I think the novel could have more fully explored these issues, really examining the psychology of seeing what you want to see instead of what really IS, of letting yourself get swept away in bad science for some imagined greater good or because of the authority-in-a-white-coat phenomenon or because you're in love or in lust. And what about dealing with the guilt when you finally understand what you did? All of this is addressed to a degree in the book, some of it quite elegantly, but I would have liked to have seen less of the romance in favor of a deeper treatment of these and other more interesting topics.

It's a compelling book. I would certainly read more by Andromeda Romano-Lax.   

Four Stars

Monday, April 10, 2017

Guest Post: Alaska Cruising Highlights

Check out my guest post on the Page Turner, Vicki Goodwin's site.  It's an article about some of my favorite experiences cruising Alaska.  And it's got pictures.

While you're there, check out some of the Vicki Goodwin's posts about books and authors. 

Saturday, March 11, 2017

4 Books Everyone Should Read--Guest Post

Here's a guest post from Cassie, an avid reader:

Whether you’re taking the bus to work or on an amazing trip through the Czech Republic, a good book is the best companion. There’s the classics of course, but if you’re an avid reader you probably have already read through most of them. Or, if not, they’re at least on your to-do list. However, there are plenty of amazing books that might not be considered ‘classics,’ but that will absolutely keep you engaged from beginning to end and may end up being one of your favorites.

If you’re an avid traveler, you might want to consider getting these books in digital format whether as an audiobook or eBook. The best part about doing this is that you can always download these while you’re on-the-go. Just remember to use a virtual private network when using public WiFi so that hackers can’t steal your credit card info.

The Amazing Adventures of Kavalier & Clay
Set during WWII, this Pulitzer-winning book combines the world of comic books with the horrifying reality of war. It follows Joe Kavalier as he and his cousin Sammy Clay attempt to make a living for themselves creating comics. Chabon expertly weaves together reality and art until it becomes impossible to tell the two apart. Besides this, this book also blends the history and development of comic books, magic, Jewish mysticism and even a little romance.

The Phantom Tollbooth
While technically a middle reader, The Phantom Tollbooth will capture the imagination of adults and children alike. For young Milo, everything seems boring. That is until a tollbooth appears in his room. Curious, he decides to take his toy car and drives through, only to be teleported to exciting new worlds. Thus, Milo’s journey begins. What sets this book apart from other fantasy adventure stories is its focus on wordplay and the transformative power of words. At every turn there’s another surprise waiting around the corner proving that even everyday events can turn into magical occurrences.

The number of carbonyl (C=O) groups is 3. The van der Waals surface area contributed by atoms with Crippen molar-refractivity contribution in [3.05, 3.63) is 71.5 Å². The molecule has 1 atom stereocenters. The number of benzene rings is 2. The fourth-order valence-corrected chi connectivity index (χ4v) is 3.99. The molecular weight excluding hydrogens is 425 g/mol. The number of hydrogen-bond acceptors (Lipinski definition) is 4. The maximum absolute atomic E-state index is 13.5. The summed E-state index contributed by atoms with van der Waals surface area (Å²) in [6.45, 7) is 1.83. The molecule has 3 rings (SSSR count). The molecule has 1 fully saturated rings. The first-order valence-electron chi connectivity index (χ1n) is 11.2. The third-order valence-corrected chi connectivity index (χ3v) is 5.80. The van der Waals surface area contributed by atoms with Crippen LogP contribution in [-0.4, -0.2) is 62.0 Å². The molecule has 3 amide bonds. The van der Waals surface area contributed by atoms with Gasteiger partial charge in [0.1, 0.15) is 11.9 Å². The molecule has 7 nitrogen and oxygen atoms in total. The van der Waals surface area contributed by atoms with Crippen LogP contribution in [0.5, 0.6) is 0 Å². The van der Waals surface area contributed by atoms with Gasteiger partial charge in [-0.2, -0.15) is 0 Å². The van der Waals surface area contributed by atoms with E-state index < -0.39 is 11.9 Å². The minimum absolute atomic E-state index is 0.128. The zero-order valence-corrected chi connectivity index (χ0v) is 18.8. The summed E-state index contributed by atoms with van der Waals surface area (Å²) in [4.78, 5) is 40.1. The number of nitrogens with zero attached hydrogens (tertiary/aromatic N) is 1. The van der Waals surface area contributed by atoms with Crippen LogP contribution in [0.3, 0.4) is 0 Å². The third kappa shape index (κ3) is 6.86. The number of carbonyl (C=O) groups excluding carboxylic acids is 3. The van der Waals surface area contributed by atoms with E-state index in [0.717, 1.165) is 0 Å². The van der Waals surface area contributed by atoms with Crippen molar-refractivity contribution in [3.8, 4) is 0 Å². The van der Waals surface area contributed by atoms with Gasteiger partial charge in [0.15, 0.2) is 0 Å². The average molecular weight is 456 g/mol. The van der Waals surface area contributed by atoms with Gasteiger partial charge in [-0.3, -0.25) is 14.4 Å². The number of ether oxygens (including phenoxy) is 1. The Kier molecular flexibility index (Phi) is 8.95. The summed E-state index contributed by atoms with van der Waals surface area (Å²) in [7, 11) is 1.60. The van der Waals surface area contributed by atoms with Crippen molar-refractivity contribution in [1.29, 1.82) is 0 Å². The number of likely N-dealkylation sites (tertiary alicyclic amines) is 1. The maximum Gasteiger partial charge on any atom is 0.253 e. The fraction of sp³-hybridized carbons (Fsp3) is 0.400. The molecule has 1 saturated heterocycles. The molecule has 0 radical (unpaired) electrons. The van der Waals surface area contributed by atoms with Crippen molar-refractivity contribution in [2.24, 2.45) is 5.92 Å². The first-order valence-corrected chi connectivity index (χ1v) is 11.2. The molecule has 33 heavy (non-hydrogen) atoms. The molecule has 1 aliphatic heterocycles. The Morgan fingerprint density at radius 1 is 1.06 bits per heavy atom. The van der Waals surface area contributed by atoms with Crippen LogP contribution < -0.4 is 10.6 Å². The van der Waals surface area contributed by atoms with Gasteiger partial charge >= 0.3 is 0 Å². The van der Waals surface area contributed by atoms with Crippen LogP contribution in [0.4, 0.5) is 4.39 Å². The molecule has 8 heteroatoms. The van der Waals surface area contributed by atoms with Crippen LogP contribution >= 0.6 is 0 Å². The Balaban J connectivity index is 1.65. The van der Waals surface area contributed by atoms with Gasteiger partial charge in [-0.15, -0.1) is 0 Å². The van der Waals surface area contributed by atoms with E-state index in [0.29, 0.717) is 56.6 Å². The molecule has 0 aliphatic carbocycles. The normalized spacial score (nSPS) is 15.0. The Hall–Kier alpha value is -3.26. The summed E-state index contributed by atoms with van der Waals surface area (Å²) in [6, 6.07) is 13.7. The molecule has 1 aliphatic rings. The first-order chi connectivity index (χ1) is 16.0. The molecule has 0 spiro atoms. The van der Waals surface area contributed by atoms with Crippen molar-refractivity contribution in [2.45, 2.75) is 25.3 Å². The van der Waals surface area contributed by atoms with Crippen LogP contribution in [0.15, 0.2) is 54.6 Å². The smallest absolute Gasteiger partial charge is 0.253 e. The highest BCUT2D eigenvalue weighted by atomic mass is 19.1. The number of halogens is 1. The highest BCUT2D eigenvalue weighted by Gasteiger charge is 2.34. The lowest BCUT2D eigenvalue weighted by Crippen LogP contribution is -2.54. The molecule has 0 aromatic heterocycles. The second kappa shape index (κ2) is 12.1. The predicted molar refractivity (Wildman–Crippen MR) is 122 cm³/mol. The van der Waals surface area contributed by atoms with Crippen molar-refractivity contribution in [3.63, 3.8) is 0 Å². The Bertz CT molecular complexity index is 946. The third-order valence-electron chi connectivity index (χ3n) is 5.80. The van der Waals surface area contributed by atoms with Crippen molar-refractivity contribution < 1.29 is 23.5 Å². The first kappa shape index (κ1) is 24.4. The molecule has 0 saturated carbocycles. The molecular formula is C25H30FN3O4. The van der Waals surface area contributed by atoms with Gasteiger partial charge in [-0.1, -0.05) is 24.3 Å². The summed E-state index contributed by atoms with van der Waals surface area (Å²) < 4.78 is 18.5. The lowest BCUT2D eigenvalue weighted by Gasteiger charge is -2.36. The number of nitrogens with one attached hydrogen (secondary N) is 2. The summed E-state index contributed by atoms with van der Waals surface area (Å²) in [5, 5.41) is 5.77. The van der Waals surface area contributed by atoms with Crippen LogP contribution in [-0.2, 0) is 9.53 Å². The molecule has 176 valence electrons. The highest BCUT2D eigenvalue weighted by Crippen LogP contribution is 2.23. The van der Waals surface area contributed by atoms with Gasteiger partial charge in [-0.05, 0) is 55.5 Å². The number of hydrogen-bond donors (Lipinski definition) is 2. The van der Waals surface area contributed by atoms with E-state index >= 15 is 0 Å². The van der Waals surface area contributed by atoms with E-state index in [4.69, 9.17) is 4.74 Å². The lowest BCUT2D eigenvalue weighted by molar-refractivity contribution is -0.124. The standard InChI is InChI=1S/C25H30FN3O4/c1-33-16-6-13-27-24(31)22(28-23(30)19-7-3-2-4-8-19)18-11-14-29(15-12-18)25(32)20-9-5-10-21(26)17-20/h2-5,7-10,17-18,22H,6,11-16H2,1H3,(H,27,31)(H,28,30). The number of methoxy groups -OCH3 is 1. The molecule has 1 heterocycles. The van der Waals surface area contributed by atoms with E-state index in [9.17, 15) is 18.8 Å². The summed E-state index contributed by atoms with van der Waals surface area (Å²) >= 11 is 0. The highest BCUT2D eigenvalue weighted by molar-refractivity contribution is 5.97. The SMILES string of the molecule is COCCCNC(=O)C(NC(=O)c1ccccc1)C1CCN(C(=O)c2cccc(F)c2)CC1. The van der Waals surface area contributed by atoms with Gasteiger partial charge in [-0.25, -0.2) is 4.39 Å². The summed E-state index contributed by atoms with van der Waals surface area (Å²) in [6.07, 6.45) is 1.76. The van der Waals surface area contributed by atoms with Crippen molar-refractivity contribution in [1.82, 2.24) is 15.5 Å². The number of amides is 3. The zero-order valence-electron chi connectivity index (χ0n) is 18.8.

The Hitchhiker’s Guide to the Galaxy
Get ready for the wackiest interstellar journey of your life. The Hitchhiker’s Guide to the Galaxy is pretty much a spoof of every science fiction novel you’ve ever read complete with a hapless hero, a hyper-dimensional space trace, a depressed robot and aliens who want to destroy the Earth (though it’s not personal). There are countless one-liners you likely see now in pop-culture such as the meaning of life is 42. And let’s not forget the ragtag band of characters and hilarious humor sprinkled throughout the book. This book is part of a five-book series, so if you like this one, there is plenty more adventure out there to enjoy.

The Hero’s Guide to Saving Your Kingdom
Being Prince Charming isn’t all sunshine and roses. In fact, it’s hard and often unappreciated work. The Hero’s Guide to Saving Your Kingdom offers a fresh take on classic fairy tales by following the nameless princes of Sleeping Beauty, Cinderella, Snow White and Rapunzel. As usual, there’s trouble afoot and it’s up to these princes to save the day from bandits, dragons and witches. It’ll have you in stitches from the humor and excellent banter between all of the characters. If you’re looking for a good way to wind down after a stressful day, this is a great choice.

While these aren’t the most challenging books to read, they’ll still stimulate your imagination and put a smile on your face. Plus, reading is good for your health, no matter the genre.

What books would you recommend? Let us know in the comments below!

About the author: Cassie is a freelance tech writer and reading enthusiast. While she loves the feel of a paperback, she also loves how technology such as eReaders and tablets has made it easier for her to read anywhere.  Check out culturecoverage.com.

Wednesday, March 8, 2017

Tuesday, March 7, 2017

Thursday, February 23, 2017

Mendenhall Glacier, Juneau, Alaska--three years apart